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ERIC Number: ED261620
Record Type: Non-Journal
Publication Date: 1985
Pages: 30
Abstractor: N/A
Reference Count: N/A
Self-Concept and Career Orientation Developmental Patterns during the College Years.
Smart, John C.; And Others
Changes in the self-concept and career orientation of 10,759 members of a nationally representative sample of high school graduates was studied over 7 years. Objectives were to determine: (1) the degree to which changes in adolescents' self-concept and career attitudes were related to their level of involvement in postsecondary education; and (2) if there were any sex differences. Data were obtained from the National Longitudinal Study of the High School Class of 1972 concerning graduates' sex, family socioeconomic status in 1972, postsecondary educational attainment level, self-concept, and career orientation. Respondents indicated the relative importance of 10 life goals and their agreement with eight self-concept statements. Principal component analysis identified three factors that were consistent over time: self-image, self-confidence, and career orientation. Exposure to college seemed to have a stronger relationship to the development of a more positive self-image, a modest relationship to enhancing self-confidence, and a differential relationship to career orientation for females and males. Collegiate experience had essentially no relationship to the career orientation development of males, while it had a pronounced relationship to the formation of females' career orientation over the 7-year period. (SW)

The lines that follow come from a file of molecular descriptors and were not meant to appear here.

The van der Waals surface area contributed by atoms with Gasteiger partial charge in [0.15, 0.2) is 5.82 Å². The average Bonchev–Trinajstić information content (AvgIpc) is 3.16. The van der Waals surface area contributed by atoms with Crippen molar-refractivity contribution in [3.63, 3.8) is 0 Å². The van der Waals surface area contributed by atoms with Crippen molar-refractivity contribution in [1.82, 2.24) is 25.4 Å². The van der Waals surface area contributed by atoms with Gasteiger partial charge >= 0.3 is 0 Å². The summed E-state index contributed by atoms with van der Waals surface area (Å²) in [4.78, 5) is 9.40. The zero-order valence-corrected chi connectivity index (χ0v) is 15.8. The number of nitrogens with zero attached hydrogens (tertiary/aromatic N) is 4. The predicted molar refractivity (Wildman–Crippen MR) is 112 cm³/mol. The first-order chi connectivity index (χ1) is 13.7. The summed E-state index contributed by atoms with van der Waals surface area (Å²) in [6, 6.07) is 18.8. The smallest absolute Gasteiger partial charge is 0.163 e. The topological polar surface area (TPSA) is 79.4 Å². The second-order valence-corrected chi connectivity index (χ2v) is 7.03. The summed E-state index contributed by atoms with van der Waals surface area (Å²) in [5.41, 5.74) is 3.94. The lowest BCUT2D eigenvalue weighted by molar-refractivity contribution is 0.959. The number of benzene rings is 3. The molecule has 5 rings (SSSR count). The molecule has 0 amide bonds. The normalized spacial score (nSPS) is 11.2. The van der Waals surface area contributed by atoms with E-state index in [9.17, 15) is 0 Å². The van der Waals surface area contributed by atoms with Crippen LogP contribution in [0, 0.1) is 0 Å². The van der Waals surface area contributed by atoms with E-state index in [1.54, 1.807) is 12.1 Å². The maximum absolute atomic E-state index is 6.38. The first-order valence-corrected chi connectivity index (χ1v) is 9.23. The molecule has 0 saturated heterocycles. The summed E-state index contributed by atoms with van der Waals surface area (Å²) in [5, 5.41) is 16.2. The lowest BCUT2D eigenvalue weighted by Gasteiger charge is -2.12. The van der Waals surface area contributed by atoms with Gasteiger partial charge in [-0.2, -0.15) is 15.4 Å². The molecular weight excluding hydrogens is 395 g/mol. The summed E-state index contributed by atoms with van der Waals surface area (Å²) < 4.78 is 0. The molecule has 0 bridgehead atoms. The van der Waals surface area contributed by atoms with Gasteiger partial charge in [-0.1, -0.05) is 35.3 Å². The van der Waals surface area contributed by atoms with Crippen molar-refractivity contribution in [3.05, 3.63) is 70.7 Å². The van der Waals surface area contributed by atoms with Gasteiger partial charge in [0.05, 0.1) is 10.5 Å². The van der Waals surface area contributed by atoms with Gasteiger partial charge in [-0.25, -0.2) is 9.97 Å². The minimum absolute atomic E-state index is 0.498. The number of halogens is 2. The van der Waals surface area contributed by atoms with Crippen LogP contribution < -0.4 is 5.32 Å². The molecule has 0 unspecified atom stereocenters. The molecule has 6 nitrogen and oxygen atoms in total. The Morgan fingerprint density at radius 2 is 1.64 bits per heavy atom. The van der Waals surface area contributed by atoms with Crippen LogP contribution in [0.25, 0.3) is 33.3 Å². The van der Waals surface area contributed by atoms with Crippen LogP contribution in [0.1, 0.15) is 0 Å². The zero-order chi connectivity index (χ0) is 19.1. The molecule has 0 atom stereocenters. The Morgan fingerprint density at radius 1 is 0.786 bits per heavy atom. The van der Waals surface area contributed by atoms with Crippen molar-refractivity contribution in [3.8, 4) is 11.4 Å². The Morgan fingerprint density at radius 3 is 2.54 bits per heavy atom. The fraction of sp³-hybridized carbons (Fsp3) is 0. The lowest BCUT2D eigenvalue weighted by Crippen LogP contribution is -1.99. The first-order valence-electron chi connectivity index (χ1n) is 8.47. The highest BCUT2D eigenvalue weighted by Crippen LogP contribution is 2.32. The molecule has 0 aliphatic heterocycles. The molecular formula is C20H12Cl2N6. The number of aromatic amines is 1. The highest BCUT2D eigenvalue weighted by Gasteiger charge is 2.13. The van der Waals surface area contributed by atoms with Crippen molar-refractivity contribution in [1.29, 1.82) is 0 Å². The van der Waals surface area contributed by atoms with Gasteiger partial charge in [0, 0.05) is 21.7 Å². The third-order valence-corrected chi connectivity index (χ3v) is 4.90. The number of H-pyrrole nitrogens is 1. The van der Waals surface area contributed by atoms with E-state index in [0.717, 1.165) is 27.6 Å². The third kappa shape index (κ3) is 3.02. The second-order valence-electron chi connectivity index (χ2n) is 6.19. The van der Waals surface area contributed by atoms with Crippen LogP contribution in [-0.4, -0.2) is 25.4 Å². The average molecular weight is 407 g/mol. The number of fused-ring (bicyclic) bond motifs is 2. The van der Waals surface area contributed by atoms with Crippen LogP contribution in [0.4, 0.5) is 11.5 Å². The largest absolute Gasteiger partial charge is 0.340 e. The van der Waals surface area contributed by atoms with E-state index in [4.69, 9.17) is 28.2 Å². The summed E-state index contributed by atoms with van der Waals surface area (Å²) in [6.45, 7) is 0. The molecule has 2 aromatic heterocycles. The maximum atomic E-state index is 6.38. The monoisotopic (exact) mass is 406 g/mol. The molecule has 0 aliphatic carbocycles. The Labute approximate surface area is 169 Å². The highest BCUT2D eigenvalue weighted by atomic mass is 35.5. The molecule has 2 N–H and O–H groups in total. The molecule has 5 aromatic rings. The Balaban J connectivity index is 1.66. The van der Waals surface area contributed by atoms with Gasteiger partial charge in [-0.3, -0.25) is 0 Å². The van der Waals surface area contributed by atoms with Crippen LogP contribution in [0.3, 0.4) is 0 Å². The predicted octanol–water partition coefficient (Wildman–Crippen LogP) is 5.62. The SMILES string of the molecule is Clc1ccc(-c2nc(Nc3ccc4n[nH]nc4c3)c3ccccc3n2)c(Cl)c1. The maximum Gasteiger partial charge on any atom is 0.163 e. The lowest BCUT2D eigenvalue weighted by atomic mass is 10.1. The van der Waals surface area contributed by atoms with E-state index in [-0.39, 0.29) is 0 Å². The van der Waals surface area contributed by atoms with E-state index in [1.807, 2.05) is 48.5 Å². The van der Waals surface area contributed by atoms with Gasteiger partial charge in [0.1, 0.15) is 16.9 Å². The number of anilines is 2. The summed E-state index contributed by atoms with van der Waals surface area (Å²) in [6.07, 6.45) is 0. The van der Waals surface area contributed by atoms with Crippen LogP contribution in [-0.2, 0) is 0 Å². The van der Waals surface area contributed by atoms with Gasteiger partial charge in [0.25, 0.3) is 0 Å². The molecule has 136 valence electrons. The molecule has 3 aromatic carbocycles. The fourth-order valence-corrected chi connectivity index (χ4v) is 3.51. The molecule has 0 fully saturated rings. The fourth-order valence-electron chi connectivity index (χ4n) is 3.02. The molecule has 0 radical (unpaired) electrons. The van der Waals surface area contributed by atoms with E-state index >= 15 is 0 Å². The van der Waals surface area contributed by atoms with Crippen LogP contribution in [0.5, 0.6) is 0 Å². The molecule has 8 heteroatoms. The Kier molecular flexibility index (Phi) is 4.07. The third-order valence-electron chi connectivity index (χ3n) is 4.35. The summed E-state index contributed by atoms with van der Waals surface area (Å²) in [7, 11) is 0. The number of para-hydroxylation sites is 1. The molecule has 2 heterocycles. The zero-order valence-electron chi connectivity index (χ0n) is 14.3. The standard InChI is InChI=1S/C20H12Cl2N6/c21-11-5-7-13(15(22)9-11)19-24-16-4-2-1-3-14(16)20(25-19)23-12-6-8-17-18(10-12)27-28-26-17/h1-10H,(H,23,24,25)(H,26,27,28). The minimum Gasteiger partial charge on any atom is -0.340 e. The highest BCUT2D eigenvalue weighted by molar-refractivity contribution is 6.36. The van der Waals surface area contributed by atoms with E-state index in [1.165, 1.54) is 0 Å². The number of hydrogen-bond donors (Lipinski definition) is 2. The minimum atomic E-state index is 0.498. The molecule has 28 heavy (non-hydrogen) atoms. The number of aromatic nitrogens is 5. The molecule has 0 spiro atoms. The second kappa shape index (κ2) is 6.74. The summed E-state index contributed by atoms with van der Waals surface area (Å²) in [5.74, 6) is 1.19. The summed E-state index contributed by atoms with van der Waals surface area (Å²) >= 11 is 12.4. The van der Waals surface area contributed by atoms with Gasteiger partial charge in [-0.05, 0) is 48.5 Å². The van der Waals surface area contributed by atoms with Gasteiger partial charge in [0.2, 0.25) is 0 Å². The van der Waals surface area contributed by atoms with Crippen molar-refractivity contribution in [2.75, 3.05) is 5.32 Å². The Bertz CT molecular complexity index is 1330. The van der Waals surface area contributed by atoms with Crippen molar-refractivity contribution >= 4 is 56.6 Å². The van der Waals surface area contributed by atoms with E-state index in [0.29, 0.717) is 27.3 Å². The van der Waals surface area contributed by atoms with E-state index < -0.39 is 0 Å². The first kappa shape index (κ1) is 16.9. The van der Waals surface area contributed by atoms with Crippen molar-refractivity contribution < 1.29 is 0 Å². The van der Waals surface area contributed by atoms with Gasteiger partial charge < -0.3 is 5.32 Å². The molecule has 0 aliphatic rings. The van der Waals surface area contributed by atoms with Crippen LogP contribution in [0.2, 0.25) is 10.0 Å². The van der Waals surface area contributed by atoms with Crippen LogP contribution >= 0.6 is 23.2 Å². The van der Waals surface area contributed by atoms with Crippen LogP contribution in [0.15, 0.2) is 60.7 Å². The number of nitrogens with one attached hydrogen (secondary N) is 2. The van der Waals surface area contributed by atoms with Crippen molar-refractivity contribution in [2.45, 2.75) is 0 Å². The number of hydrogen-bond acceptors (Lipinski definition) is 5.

Publication Type: Reports - Research; Speeches/Meeting Papers
Education Level: N/A
Audience: N/A
Language: English
Sponsor: N/A
Authoring Institution: N/A
Identifiers - Assessments and Surveys: National Longitudinal Study of the High School Class of 1972